Subject To Change
Characters: Terry Hale, Jordan Toussaint
“Are you going to wake up already?”
It was the first thing Terry understood, though she was sure it was not the only thing said to her for some time. Awareness had come back slowly, pushing through leaden layers of sleepiness and disorientation. It seemed a lot easier not to worry about anything and just go back to sleep.
“I do not see how an antagonistic tone will help,” came a disapproving and unfamiliar voice. “You must be encouraging.”
The corner of Terry’s mouth twitched up, imagining the look on Jordan’s face. She’d have to wake up just to avert a diplomatic incident.
She cracked her eyelids just a little, eyes reluctantly setting to the task of focusing. Jordan’s face swam into view, drawn, pale, and angry. It wasn’t at her, Terry knew. It was the helplessness, and fear.
She smiled encouragingly, remote from concern.
She wondered why she’d been sedated.
A faded, old Abbai came into view then, and dispensed something into her arm. Reality came a little closer after it began to take effect.
“I survived,” Terry said.
“Yes, not that anyone here would believe me.” The Abbai, a doctor, still looked a little peeved. Terry managed not to smile this time. “The drug, in the dart, it is not dangerous to humans in that quantity. Nitual. A powerful… barbiturate?” he struggled with the gaps in his English. “Quite common in the league worlds, and not illegal to possess. Though it is not frequently seen here. Too dangerous. Even small doses are fatal to an Abbai.”
“I didn’t know what it was.”
“Yes.” The doctor’s face softened. “It was a very brave, what you did.”
“I didn’t have time to think about what I was doing.”
“How did you know?”
Terry lifted her head, and regretted it for two reasons. The lingering effects of the drug was making her woozy and it was a little disconcerting to discover she had a rather large audience of guards, councilors and medical technicians attending her recovery, speaking among themselves in low voices. She focused quickly on Matsya, who had spoken. She still looked terrified, understandably. It had almost been her death, and a harsh reality-check as it stood now.
“One of my Rangers in the audience signaled me. It was a near thing,” Terry replied. She left out any mention of telepathy, for Kim’s sake, even if the audience didn’t share the human stigma surrounding the gift.
“You did this, knowing you could have been killed.” A murmur went about the room, making Terry uncomfortable with the attention. She opened her mouth to speak.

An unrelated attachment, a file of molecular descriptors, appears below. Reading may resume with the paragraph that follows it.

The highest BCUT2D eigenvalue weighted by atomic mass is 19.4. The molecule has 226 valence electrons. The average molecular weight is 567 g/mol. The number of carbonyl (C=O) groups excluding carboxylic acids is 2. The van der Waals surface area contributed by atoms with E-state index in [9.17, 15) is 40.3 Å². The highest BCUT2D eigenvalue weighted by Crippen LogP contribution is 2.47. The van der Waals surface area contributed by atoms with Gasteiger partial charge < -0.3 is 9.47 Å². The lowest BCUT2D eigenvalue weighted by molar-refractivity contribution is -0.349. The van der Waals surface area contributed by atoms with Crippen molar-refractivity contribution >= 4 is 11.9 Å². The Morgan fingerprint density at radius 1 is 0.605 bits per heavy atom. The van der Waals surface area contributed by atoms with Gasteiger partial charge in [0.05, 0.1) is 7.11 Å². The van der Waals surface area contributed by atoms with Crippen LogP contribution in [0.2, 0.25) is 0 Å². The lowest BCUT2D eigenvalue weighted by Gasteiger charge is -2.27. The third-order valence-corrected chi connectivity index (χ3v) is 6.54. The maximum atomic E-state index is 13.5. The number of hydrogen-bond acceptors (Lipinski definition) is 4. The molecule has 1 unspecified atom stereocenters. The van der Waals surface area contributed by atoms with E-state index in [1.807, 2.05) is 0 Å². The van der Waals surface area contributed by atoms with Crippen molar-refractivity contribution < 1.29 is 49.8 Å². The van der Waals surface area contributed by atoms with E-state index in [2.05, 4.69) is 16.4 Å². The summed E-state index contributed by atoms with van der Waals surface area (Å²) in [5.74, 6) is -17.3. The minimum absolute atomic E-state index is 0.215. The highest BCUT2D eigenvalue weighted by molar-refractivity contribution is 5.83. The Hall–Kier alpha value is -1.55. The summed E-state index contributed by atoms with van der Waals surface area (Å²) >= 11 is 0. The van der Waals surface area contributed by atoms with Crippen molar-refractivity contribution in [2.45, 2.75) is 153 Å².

“Take praise, and criticism, where it’s due,” Jordan said quietly. The emphasis warned that he still had a few things to say, but his actions weakened his words. Unseen, except perhaps by the doctor, he stroked the back of his fingers along one cheek, before leaning down to lend his arm in sitting up.
“You can complain all you like,” Terry whispered. “Just get me out of here.”
Jordan nodded. More loudly, he said, “There’s a shuttle waiting, if you feel up to it. The doctor here says you don’t need a hospital visit, which is why you’re on a couch in the council lounge.”
“It is closer, and no waste,” the doctor said. Practical, if undiplomatic.
“That’s fine,” Terry said to both of them. She had to lean heavily on Jordan’s support when she first got to her feet, but gradually her head cleared and she was walking almost on her own as they left the room.
It was a short walk outside, and Terry’s determination was bolstered when she had a target in sight. Ahead, in the same place where Yoshino had run the operation against the assassin, another shuttle stood waiting.
“Before you ask, the assassin is in custody,” Jordan began as kept a watchful eye on her balance. “And just the first of the arrests, apparently. Your people have been closing in on the local crime organizations. I expect there will be plenty of reports when we get back to the ship.”
“All right,” Terry replied, then looked sidelong at him. “Now the rest of it.”
Jordan sighed, and scrubbed a hand over his face. It didn’t quite ease the tension there. “You were crazy. If it had been something else on that dart…”
“I know. I’d be dead.” Terry reached the shuttle and leaned gratefully on it’s side.
“You’re rather calm about it.” The hatch code on the shuttle was punched with far more force than necessary.
“Because I’m the one who made the decision,” Terry said bluntly. “I know what I did, and I had to do it. You didn’t have any say in the matter, and you can’t deal well with that lack of control.”
“You seem to know everything now. Got a solution?”
Terry ignored the growling and snapping and just answered the question. “I know, because you’re an awful lot like me. And no, I don’t know what to do about it.”
“That’s not much of an answer.”
“I’m sorry, Jordan. It’s all I’ve got.”
Terry watched his face change. He wasn’t very good at hiding his emotions, or she was just getting better at seeing through the wall. She let her breath out slowly in relief at what she saw.
“This is going to be interesting,” Jordan said.
Terry took his hand and let him help her into the shuttle.
Copyright (c) 2001 Alida Saxon. All rights reserved.